The European Union faces a deadly risk. Due to the lack of solidarity in the beginnings of the Covid-19 pandemic the future of the Union is jeopardized. Maurizio Massari, ambassador of Italy at the EU, in a tribune published by Politico on march 10 uttered an urgent cry for help which was blatantly ignored by fellow member states and the European Union actors. Even granted the EU has little in the way of direct competencies in health matters, there was a painful lack of solidarity with Italy and Spain. The first reactions were conditioned by an “every country for itself” reflex while thousands were dying. Borders were closed and the export of medical material was prohibited.
When the EU and the member countries didn´t respond to the demands for help others did. China, Russia, and Cuba sent medical equipment and experts. By making their support widely known, they made the lack of intra-European solidarity even more evident.
These failures were followed by apologies and regained solidarity. Ursula von der Leyen, President of the European Commission, asked for pardon to Italy twice. In a letter in the Italian daily La Repubblica on 2 April she wrote: “Scusateci, ora la Ue è con voi”. On 16 April in the European Parliament she extended a “heartfelt apology” to Italy on behalf of Europe, admitting that it had not been by its side since the beginning of the crisis. Also Christine Lagarde, President of the European Central Bank, apologized for the bank´s poor initial reaction. These apologies were necessary but not sufficient for the Union to recover. Either economically as spiritually a deep renewal is needed.
In order to face the disastrous economic consequences of the extended lockdown the Union put into action a number of mechanisms and tools. On 9 April, the euro area finance ministers (Eurogroup) decided on three important safety nets amounting to a package worth €540 billion. To protect Europeans against the risk of unemployment the Commission proposed the SURE (Support mitigating Unemployment Risks in Emergency) program. It would provide €100 billion to help member states finance temporarily reduced working time. The European Central Bank launched the Pandemic Emergency Purchase Programme (PEPP) which will have an overall envelope of €750 billion. The European Investment Bank proposed a new fund to guarantee €200 billion of loans to businesses struggling with the coronavirus. Other tools are the “solidarity clause” in the European treaties (Art. 222) which allows Member States to come to the aid of a state which has been struck by catastrophe and the Fund for European Aid to the Most Deprived which was created in 2014 to help alleviate the worst forms of poverty in the EU.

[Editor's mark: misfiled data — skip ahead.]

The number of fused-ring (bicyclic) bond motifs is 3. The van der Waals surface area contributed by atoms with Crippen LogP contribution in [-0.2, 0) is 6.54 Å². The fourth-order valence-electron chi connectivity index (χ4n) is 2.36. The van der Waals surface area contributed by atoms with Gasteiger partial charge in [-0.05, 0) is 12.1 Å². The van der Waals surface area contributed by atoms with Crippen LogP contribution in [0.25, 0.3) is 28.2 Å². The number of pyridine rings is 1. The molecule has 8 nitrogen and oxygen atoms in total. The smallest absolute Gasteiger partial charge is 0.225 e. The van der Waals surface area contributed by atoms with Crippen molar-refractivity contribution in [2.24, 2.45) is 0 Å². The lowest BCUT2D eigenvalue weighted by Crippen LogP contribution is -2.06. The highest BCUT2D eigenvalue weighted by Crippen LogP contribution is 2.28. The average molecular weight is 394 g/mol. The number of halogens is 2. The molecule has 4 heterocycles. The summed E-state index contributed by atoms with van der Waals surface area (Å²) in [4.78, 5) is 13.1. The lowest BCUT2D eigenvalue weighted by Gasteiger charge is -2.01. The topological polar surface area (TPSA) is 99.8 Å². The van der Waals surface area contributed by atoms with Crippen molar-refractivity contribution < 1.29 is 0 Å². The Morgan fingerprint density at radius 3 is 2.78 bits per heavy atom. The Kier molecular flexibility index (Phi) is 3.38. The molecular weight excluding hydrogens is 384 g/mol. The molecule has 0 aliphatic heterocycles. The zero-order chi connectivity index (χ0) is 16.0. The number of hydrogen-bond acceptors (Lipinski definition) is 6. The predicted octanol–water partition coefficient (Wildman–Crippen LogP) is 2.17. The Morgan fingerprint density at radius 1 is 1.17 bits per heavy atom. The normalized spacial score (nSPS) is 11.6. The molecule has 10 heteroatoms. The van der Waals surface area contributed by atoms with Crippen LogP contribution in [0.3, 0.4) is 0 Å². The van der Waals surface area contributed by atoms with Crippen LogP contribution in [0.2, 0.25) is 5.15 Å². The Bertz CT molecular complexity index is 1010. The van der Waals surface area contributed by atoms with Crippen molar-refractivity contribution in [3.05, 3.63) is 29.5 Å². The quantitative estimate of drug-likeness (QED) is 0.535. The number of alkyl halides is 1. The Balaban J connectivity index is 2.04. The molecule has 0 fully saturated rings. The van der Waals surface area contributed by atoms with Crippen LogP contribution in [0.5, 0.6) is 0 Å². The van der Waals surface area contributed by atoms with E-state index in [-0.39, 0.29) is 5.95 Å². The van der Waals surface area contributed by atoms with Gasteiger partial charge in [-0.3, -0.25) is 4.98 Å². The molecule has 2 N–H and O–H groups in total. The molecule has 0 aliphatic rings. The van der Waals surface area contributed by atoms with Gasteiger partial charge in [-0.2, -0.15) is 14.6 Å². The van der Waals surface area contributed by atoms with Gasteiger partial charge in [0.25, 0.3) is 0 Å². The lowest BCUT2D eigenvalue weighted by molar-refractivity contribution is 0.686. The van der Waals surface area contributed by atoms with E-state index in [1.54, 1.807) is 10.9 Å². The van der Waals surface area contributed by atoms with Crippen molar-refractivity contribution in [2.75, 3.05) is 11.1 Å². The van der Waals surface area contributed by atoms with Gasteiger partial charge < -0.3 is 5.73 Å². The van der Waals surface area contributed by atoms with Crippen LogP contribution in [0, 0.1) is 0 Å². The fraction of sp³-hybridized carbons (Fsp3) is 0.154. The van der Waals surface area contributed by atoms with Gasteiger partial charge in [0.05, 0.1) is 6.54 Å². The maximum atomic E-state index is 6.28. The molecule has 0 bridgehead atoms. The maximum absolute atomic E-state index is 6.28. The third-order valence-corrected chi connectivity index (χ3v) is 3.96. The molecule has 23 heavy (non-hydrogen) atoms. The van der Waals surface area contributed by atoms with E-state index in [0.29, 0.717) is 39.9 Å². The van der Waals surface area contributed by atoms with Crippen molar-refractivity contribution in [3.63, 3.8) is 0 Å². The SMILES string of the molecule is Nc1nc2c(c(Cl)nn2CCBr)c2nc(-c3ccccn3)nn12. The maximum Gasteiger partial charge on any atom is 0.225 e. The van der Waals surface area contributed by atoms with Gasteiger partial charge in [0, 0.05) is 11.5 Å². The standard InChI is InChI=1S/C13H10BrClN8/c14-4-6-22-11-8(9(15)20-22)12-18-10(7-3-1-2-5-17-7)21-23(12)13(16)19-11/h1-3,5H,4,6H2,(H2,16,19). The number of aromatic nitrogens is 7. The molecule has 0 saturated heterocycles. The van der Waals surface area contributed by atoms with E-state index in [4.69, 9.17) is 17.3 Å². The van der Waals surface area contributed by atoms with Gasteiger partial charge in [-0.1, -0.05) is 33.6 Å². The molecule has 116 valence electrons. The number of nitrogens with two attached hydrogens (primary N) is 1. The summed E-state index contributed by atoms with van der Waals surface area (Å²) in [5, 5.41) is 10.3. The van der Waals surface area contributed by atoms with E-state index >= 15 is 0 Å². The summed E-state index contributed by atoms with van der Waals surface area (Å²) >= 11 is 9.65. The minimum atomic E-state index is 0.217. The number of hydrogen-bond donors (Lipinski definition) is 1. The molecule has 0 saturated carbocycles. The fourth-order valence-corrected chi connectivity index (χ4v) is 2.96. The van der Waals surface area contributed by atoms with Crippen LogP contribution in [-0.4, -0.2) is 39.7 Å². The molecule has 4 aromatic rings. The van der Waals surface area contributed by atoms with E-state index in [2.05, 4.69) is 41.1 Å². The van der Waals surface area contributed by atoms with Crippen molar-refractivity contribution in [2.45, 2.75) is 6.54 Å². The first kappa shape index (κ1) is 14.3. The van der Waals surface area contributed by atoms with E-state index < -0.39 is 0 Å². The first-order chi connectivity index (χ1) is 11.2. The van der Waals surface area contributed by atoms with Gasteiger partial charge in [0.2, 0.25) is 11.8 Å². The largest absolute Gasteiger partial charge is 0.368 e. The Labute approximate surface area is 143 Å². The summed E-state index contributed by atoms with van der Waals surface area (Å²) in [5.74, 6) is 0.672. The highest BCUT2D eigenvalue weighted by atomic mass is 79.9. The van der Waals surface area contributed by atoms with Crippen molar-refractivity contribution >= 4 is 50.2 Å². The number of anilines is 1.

But in the debate on long-term economic remedies Europe is still entrenched in two camps. France, Italy, Spain and at least half a dozen others want to break with convention by issuing joint eurozone debt, so-called “corona bonds”. Germany, Austria, and the Netherlands continue to shun the idea. A way out can be an important increase of the Multiannual Financial Framework (MFF) from 2021 to 2027 which is still under negotiation. Chancellor Angela Merkel promised to contribute significantly more from Germany. This was confirmed on 18 May by a €500 billion Franco-German recovery plan to help the countries hardest hit by the pandemic.
Another serious threat to the EU linked with the pandemic is the erosion of democratic standards in some member states of the EU. The EU is based on the rule of law. Some governments took advantage of the crisis to expand their political power beyond the limits imposed by the rule of law. The appropriate mechanisms provided by the European Treaties need to be put into action.